Welcome to Movie DNA, a column that recognizes the direct and indirect cinematic roots of both new and classic movies. Learn some film history, become a more well-rounded viewer, and enjoy like-minded works of the past. This entry highlights the movies that inspired or otherwise contributed to the making of Disney’s Jungle Cruise and that we think you’d like to watch next.
You can sneer at the idea of basing a movie on a theme park attraction. But we’ve seen it done successfully before. And now Jungle Cruise is similarly — almost too similarly — an achievement of visual entertainment that accompanies the narrative thrills of its namesake ride. This one is also an inevitable creation that comes full circle, evoking the very fiction and nonfiction films that inspired the Disneyland attraction in the first place.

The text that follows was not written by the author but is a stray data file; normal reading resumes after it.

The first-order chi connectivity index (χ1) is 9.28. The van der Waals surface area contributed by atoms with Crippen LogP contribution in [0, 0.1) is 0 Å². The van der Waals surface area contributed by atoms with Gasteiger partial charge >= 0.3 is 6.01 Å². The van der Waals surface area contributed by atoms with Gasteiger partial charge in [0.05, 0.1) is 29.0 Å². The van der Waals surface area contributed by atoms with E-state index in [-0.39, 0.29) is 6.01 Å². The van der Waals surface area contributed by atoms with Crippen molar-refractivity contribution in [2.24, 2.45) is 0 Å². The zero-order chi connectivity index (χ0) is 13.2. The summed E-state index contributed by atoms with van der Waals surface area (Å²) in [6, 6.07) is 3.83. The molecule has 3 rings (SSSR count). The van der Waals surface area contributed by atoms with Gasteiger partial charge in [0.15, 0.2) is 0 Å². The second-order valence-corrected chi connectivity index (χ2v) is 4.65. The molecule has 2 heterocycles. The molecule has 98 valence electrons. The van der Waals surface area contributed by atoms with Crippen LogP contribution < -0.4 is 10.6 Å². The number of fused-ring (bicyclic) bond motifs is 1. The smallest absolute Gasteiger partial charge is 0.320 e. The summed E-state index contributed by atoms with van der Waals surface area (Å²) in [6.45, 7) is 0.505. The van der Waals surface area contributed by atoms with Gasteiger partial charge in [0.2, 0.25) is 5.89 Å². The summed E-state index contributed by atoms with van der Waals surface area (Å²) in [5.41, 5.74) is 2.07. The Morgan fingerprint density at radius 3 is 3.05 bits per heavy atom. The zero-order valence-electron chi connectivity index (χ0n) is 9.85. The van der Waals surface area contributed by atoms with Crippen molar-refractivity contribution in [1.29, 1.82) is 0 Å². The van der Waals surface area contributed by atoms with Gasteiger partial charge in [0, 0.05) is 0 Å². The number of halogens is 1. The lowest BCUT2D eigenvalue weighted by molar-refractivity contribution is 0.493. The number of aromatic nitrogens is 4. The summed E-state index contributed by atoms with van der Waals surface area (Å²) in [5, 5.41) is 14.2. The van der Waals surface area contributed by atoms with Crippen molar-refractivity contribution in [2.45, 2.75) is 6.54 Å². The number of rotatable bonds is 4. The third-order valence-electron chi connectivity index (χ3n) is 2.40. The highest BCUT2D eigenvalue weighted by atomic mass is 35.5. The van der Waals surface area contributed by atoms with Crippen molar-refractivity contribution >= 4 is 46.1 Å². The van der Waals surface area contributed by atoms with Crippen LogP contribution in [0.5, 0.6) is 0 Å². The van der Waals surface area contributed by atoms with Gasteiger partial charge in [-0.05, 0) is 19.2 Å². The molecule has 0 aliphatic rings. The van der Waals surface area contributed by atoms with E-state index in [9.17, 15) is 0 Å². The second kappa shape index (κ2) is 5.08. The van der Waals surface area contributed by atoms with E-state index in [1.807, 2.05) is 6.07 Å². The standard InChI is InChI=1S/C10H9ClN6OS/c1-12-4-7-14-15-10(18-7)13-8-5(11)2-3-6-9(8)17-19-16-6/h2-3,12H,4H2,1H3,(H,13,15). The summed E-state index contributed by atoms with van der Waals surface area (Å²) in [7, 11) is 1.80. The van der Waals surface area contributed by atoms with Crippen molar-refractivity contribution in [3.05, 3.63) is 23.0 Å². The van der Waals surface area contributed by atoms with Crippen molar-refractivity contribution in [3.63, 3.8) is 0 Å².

The movie, directed by Jaume Collet-Serra and starring Emily Blunt, Dwayne Johnson, Jesse Plemons, and Jack Whitehall, also goes further with its influences. Some are themselves cinematic ancestors of early adventure films and serials. I’ve skipped over those original examples, however, because there are some dated problems with their representations of the territory. Not unlike the evolving Jungle Cruise ride.
Plus, many of those earliest adventure films are either not good or not actually relevant to Disney’s new movie. Unlike so many thrillers and documentaries of Amazonian journeys, Jungle Cruise isn’t concerned with the stereotypical threat of “head hunters.” So I’m jumping right in with the most-mentioned influence on both the ride and the movie and will reference some other earlier works as I go. Also, I’d like to attempt to include mostly movies available for you to watch.
Here are the movies that made Jungle Cruise: